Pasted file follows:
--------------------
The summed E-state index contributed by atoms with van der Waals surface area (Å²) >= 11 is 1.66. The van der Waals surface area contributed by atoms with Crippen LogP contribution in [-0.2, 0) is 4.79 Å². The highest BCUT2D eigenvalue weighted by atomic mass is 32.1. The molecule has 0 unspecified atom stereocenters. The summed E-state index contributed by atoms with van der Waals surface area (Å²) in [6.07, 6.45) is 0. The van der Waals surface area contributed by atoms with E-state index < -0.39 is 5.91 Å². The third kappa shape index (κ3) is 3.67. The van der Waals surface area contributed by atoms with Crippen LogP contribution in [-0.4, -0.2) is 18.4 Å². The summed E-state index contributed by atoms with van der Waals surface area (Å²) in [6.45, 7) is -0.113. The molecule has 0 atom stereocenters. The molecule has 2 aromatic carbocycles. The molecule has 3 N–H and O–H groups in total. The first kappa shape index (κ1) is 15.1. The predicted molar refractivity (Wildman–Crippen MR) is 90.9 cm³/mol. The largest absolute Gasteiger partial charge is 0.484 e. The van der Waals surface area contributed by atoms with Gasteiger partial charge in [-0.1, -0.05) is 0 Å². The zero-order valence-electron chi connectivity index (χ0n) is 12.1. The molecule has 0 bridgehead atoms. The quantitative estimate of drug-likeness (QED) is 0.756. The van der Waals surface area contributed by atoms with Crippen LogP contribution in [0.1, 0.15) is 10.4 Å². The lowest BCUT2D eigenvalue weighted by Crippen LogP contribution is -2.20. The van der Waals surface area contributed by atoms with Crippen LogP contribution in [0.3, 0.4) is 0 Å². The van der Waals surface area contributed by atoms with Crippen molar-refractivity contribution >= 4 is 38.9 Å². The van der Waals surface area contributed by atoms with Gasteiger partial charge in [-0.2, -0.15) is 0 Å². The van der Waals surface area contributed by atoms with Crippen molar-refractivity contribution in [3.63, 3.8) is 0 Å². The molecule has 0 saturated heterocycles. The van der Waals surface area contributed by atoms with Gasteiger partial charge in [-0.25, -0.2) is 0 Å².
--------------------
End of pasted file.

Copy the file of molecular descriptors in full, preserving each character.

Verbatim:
The summed E-state index contributed by atoms with van der Waals surface area (Å²) >= 11 is 1.66. The van der Waals surface area contributed by atoms with Crippen LogP contribution in [-0.2, 0) is 4.79 Å². The highest BCUT2D eigenvalue weighted by atomic mass is 32.1. The molecule has 0 unspecified atom stereocenters. The summed E-state index contributed by atoms with van der Waals surface area (Å²) in [6.07, 6.45) is 0. The van der Waals surface area contributed by atoms with E-state index < -0.39 is 5.91 Å². The third kappa shape index (κ3) is 3.67. The van der Waals surface area contributed by atoms with Crippen LogP contribution in [-0.4, -0.2) is 18.4 Å². The summed E-state index contributed by atoms with van der Waals surface area (Å²) in [6.45, 7) is -0.113. The molecule has 0 atom stereocenters. The molecule has 2 aromatic carbocycles. The molecule has 3 N–H and O–H groups in total. The first kappa shape index (κ1) is 15.1. The predicted molar refractivity (Wildman–Crippen MR) is 90.9 cm³/mol. The largest absolute Gasteiger partial charge is 0.484 e. The van der Waals surface area contributed by atoms with Gasteiger partial charge in [-0.1, -0.05) is 0 Å². The zero-order valence-electron chi connectivity index (χ0n) is 12.1. The molecule has 0 bridgehead atoms. The quantitative estimate of drug-likeness (QED) is 0.756. The van der Waals surface area contributed by atoms with Crippen LogP contribution in [0.1, 0.15) is 10.4 Å². The lowest BCUT2D eigenvalue weighted by Crippen LogP contribution is -2.20. The van der Waals surface area contributed by atoms with Crippen LogP contribution in [0.3, 0.4) is 0 Å². The van der Waals surface area contributed by atoms with Crippen molar-refractivity contribution >= 4 is 38.9 Å². The van der Waals surface area contributed by atoms with Gasteiger partial charge in [-0.2, -0.15) is 0 Å². The van der Waals surface area contributed by atoms with Crippen molar-refractivity contribution in [3.63, 3.8) is 0 Å². The molecule has 0 saturated heterocycles. The van der Waals surface area contributed by atoms with Gasteiger partial charge in [-0.25, -0.2) is 0 Å².